EXAMPLE 5 Using the procedure of Example 2, bis(perfluoromethylsulfonyl)bromomethane is prepared by adding bromine (24 g.; 0.15 mole) to a stirred tetrahydrofuran solution at room temperature of (CF SO CHMgCl (from 25 g. (0.09 mole) of bis(perfiuoromethylsulfonyl)methane and V methylmagnesium chloride as in Example 2). The mixture is stirred at room temperature for 1.5 hours and at 60 C. for one hour, hydrolyzed with 75 ml. of 3 N HCl and the tetrahydrofuran phase separated and the tetrahydrofuran evaporated under reduced pressure. The residue is washed with water and dissolved in diethyl ether. Distillation of the ethereal solution (dried over MgSO gives 26.5 g. of (CF SO CHBr, B.P. 93-95 (9 mm.). The proton n.m.r. spectrum exhibits a strong singlet at 3.751- characterizing the single hydrogen atom.

EXAMPLE 6 This example illustrates the preparation of the unsymmetrical sulfone, C F SO CH SO CF To a dry stirred solution of 1 6 g. (0.11 mole) of methyl perfluoromethyl sulfone and 75 ml. of dry tetrahydrofuran at about 10 C. and under nitrogen is gradually added 40 ml. of 3.0 molar solution of methylmagnesium chloride in tetrahydrofuran (methane evolved). The mixture is allowed to warm to room temperature and 55.2 g. of perfluorooctanesulfonyl fluoride is added. The mixture is stirred at room temperature for two hours and then under reflux for one hour. After hydrolysis of the mixture with 75 ml. of 3 N hydrochloric acid, three phases result. The upper organic phase is separated and evaporated under reduced pressure to yield 28 g. of solid residue. The solid is slurried with 10% aqueous sodium bicarbonate solution, the aqueous phase acidified and then extracted with diethyl ether. Evaporation of the ethereal solution yields 22 g. of C F SO CH SO CF which is recrystallized from carbon tetrachloride, M.P. 106- 108 C.

Analysis.--Calculated for C H F- O S (percent): C, 19.2; H, 0.3; F, 60.3. Found (percent): C, 18.8; H, 0.3; F, 59.9.

By reaction with an excess of ethylene oxide and pro pylene oxide using the general procedure of Example 3 (and of Example 14 below) substituted alcohols are prepared having structures and where n is from l to about 8.

EXAMPLE 7 Bis(perfluoromethylsulfonyl)bromomethane is prepared by bromination of the mono-potassium salt of bis'(perfluoromethylsulfonyl)methane. A solution of 48.2 g. (0.17 mole) of bis(perfluoromethylsulfonyl)methane and 225 ml. of anhydrous methanol is neutralized with 13.1 g. (0.09 mole) of potassium carbonate. The mixture is filtered and the filtrate evaporated to dryness. The salt is dried, suspended in 225 ml. of carbon tetrachloride and 27.6 g. (0.173 mole) of bromine in 30 ml. of carbon tetrachloride is added. The mixture is stirred at room temperature for one hour and under reflux for 1.5 hours. The mixture is filtered and the filtrate distilled to yield 56.5 g. of (CF SO CHBr, B.P. 9394.5 C. (9 min).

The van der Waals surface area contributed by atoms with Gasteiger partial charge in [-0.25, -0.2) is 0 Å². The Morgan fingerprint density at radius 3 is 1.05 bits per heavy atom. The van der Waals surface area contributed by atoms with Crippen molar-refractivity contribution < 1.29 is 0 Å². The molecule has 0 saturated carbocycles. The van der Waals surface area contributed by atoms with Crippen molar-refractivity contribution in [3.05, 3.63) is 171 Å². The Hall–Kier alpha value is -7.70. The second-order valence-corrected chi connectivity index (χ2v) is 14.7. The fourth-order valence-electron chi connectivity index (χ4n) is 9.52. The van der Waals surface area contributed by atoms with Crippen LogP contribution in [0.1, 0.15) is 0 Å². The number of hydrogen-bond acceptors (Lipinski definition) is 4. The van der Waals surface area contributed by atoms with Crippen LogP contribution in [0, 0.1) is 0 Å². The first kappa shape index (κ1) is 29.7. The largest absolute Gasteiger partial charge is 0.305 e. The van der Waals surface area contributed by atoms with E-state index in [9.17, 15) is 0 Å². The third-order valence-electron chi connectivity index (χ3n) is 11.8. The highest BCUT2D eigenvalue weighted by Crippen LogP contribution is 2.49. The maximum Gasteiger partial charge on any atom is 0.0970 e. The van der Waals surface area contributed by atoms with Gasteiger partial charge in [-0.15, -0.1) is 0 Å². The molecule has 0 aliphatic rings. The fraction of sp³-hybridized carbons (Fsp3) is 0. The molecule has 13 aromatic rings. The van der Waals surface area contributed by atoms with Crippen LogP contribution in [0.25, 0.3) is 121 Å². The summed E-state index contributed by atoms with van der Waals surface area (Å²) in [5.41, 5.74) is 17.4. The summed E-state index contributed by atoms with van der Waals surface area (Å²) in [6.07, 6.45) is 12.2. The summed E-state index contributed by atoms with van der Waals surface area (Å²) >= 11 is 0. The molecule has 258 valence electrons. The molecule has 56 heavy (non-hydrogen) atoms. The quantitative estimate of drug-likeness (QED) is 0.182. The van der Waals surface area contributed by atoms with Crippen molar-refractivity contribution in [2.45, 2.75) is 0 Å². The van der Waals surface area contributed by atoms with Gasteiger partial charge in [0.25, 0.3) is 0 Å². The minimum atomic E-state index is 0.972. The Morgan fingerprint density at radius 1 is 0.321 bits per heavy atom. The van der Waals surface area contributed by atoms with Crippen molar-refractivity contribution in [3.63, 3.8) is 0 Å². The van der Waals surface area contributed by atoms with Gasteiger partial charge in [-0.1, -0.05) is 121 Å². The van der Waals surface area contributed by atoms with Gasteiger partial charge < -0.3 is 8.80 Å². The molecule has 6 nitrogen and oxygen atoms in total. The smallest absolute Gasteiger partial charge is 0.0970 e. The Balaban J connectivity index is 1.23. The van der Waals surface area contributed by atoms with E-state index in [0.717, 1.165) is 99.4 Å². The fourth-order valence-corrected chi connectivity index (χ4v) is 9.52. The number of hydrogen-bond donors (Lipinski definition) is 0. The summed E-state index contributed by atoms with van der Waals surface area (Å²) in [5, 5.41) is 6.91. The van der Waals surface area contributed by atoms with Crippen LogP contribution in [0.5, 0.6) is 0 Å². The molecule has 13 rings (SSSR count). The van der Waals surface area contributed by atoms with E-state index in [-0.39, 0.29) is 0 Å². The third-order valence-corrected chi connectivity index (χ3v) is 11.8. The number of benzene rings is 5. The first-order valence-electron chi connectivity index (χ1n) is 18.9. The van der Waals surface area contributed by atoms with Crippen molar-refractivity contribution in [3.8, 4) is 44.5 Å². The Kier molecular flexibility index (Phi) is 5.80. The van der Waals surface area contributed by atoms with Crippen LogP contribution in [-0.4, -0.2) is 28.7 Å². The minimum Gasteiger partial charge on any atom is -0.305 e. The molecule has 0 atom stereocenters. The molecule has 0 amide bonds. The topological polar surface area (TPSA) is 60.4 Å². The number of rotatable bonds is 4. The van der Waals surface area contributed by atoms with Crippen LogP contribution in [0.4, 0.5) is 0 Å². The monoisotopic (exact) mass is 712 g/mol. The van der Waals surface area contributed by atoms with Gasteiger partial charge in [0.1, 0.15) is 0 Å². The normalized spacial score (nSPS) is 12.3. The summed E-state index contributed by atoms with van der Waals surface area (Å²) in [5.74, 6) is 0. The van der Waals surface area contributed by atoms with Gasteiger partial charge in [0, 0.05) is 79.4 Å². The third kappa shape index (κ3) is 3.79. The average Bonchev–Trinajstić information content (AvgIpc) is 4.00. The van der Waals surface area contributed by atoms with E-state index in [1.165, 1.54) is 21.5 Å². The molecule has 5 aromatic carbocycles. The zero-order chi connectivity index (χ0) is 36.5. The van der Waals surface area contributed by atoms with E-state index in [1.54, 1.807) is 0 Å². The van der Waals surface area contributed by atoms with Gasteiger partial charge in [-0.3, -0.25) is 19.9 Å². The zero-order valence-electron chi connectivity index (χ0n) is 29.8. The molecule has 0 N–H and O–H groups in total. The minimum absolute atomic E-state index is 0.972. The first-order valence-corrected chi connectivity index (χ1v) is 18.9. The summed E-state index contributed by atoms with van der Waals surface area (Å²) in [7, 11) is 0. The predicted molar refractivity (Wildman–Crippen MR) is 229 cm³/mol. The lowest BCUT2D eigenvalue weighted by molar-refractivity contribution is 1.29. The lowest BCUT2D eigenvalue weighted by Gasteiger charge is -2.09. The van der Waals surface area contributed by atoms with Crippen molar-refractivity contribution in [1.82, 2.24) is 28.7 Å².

Analysis.--Calculated for C H-Br O S (percent): C, 10.0; Br, 22.3; F, 31.7. Found (percent): C, 9.9; Er, 22.4; F, 31.5.

EXAMPLE 8 To a suspension of 25 g. (0.08 mole) of the potassium salt of bis(perfluoromethylsulfonyl)methane prepared as described in Example 7 is added 5.5 g. (0.08 mole) of chlorine. The mixture is stirred at room temperature for about two hours and then filtered. Distillation of the liltrate yields, bis(perfluoromethylsulfonyl)chloromethane (CF S0 CHCl, B.P. 84-86" C. (18 mm.).

Analysis.Calculated for C HBrF O S (percent): C, 11.5; C1, 11.3; H, 0.3. Found (percent): C, 11.2; C1, 13.2; H, 0.2.

EXAMPLE 9 Using the procedure described in Example 7, bromination of the potassium salt of bis(perfluorobutylsulfonyl) methane yields bis(perfluorobutylsulfonyl)bromomethane (C F SO CHBr which is purified by recrystallization from heptane, M.P. 61.5-62.5 C.

Analysis.Calculated for C HBrF O S (percent): C, 16.4; F, 52.0; Br, 12.1. Found (percent): C, 16.5; F, 52.3; Br, 11.3.

Other disulfones which are prepared by procedures described in Examples 7-9 include c n so cnciso cr c r sop cnm Compounds of the type (R SO CHBr add to terminal double bonds as shown in the following examples.

Other compounds of the invention are made by addition of bis(perfiuoroalkylsulfonyl)bromomethanes (prepared as above) to oz,5-unsaturated compounds Y (CH CH -CH which may be aliphatic hydrocarbon or may contain other substituted groups such as carboxyl, carboalkoxy, acyloxy, etc. This leads to the series of compounds which include a ,B-halogen atom.

Further compounds of the invention are formed from the above compounds by reactions of halogen atoms or by esterification of hydroxyl or carboxyl groups. For example, hydroxyl is converted to an ester such as the methacrylate which is polymerized to a homopolymer.

6 EXAMPLE 10 A quartz flask, equipped with a condenser and magnetic stirring bar, is charged with 10 g. (0.04 mole) of bis- (perfluoromethylsulfonyl)bromomethane, 6 ml. of methylene chloride and 3.6 g. (0.04 mole) of 4-chlorobutene-l. The mixture is stirred for four hours at ambient temperature under the illumination of a watt Hanovia ultraviolet lamp, allowed to remain at room temperature for 15 hours and is then distilled to yield 6.3 g. of the adduct, 1,1-bis(perfluoromethanesulfonyl)-3-bromo-5-chloropentane (CF SO CHCH CHBrCH CH C1, B.P. 93- 94 C., at 0.05 mm. Hg.

Analysis-Calculated for C H F BrClO S (percent): C, 18.7; F, 25.3; H, 1.8. Found '(percent): C, 18.7; F, 25.4; H, 1.9.

EXAMPLE 11 A quartz bulb is charged under nitrogen with 10 g. (0.04 mole) of bis(perfluoromethylsulfonyl)bromomethane and 3.5 g. (0.03 mole) of freshly distilled octene-l (exothermic reaction). The bulb is closed and stirred at room temperature for 15 hours under ordinary light. Distillation yields the adduct,

B.P. 97-97.5 C. at 0.1 mm. Hg.

Analysis.Calculated for C H F BrO S (percent): C, 28.0; F, 24.2; Br, 17.0. Found (percent): C, 28.9 F, 24.2; Br, 16.2.